# Calculate energy of transition from n=3 to n=1. What region of electromagnetic spectrum is this radiation found?

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#### Explanation

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#### Explanation:

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Maggie Share
May 29, 2016

Since you did not specify, I'm going to assume you mean, hydrogen with a single electron.

${E}_{\text{ph}} = 1.89$ $\text{eV}$

$\lambda = 655.2$, this is in the optical (it's a red-pink)

#### Explanation:

The formula

E_"ph"=hcR((1/n_"lower")^2 - (1/n_"upper")^2)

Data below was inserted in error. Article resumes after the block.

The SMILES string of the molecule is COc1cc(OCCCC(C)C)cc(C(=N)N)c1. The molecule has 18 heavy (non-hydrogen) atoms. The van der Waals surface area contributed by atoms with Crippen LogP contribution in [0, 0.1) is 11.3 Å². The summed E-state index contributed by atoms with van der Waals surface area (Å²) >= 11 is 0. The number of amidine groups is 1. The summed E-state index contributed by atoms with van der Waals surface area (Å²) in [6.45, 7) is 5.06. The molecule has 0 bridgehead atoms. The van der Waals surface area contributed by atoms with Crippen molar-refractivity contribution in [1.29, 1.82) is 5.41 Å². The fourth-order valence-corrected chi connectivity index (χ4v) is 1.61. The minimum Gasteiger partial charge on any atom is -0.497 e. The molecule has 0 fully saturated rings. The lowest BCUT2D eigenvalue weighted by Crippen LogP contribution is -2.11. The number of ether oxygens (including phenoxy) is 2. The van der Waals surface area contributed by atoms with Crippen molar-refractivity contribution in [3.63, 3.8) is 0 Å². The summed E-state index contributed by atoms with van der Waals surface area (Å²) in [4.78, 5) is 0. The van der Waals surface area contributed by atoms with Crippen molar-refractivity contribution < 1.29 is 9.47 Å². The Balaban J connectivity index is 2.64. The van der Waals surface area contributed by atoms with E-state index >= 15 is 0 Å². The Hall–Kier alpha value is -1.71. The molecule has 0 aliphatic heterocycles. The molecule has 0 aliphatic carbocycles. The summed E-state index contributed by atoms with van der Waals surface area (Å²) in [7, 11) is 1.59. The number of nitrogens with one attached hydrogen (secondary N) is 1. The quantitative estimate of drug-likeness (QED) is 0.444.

$h c R = 13.6$ $\text{eV}$

${E}_{\text{ph}} = 13.6$ $\text{eV} \left({\left(\frac{1}{2}\right)}^{2} - {\left(\frac{1}{3}\right)}^{2}\right)$

${E}_{\text{ph}} = 13.6$ $\text{eV} \left(\frac{1}{4} - \frac{1}{9}\right)$

${E}_{\text{ph}} = 13.6$ $\text{eV} \left(\frac{5}{36}\right) = 1.89$ $\text{eV}$

${E}_{\text{ph}} = h \left(\frac{c}{\lambda}\right) = h c R \frac{5}{36}$

$\frac{1}{\lambda} = R \frac{5}{36}$

$\lambda = \frac{1}{R} \frac{36}{5}$

$\frac{1}{R}$ is a constant and $91$ $\text{nm}$

$\lambda = 655.2$, this is in the optical (it's a red-pink)

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